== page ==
Researchers at MIT have developed a new robot vision system that allows previously unseen objects to be picked up, moved and placed accurately.
Robots are extremely good at repetitive tasks with little to no variation, but struggle when dealing with added complexity or unfamiliar objects. To assess how objects should be picked up, robots tend to use either pose-based or geometry-based systems. Both methods have limitations, however, especially in the face of everyday tasks like picking up and placing a mug – a seemingly straightforward action that in fact requires advanced coordination and subtlety.
To equip its robot with that subtlety, the team from MIT’s Computer Science and Artificial Intelligence Laboratory (CSAIL) used an approach that identifies objects as a collection of 3D keypoints, providing a type of visual roadmap that allows more nuanced manipulation. Known as kPAM (Keypoint Affordance Manipulation), the technique gives the robot all the information it needs to pick up, move and place objects accurately, while also providing enough flexibility to deal with variation between different categories of object, such as different shaped mugs or different styles of shoe.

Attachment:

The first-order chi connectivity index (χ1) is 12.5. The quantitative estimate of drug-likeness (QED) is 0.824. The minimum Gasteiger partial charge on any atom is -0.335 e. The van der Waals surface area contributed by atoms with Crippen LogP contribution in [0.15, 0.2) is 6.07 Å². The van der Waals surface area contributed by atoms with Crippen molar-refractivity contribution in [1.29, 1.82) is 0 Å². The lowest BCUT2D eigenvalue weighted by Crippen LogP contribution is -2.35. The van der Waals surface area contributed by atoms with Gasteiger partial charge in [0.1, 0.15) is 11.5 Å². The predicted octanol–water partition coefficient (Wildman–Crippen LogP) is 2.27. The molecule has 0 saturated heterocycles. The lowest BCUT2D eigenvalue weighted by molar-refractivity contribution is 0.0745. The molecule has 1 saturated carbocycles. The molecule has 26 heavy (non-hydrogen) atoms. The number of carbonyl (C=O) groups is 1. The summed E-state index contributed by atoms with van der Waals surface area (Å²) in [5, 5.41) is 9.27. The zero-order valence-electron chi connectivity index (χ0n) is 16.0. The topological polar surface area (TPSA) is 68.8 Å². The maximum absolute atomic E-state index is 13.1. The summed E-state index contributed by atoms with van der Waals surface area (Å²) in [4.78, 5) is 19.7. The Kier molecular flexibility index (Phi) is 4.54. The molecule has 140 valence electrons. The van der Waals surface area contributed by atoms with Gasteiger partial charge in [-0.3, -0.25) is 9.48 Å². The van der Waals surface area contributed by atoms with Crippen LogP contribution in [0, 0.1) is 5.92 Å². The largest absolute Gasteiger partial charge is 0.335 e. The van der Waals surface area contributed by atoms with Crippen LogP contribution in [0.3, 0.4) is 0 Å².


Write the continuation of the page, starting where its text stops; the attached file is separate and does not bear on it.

“Whenever you see a robot video on YouTube, you should watch carefully for what the robot is NOT doing,” said MIT professor Russ Tedrake, senior author on a new paper about the project. “Robots can pick almost anything up, but if it’s an object they haven’t seen before, they can’t actually put it down in any meaningful way.
“Understanding just a little bit more about the object – the location of a few key points – is enough to enable a wide range of useful manipulation tasks. And this particular representation works magically well with today’s…machine learning perception and planning algorithms.”
A dataset is initially used to train the system to identify the keypoints on a given class of object. In lab tests with a multitude of mugs, kPAM needed just three keypoints per mug, consisting of the centre of the mug’s side, bottom and handle. Dealing with a collection of more than 20 shoes ranging from slippers to boots, the system needed six keypoints per object. According to PhD student Lucas Manuelli, kPAM initially couldn’t pick up high-heeled shoes, which the team realised was because there weren’t any examples in the original dataset. By adding a few pairs to the neural network’s training data, the problem was resolved. The MIT team now plans to make the system even better at more general tasks, eventually enabling it to perform intricate operations such as emptying a dishwasher.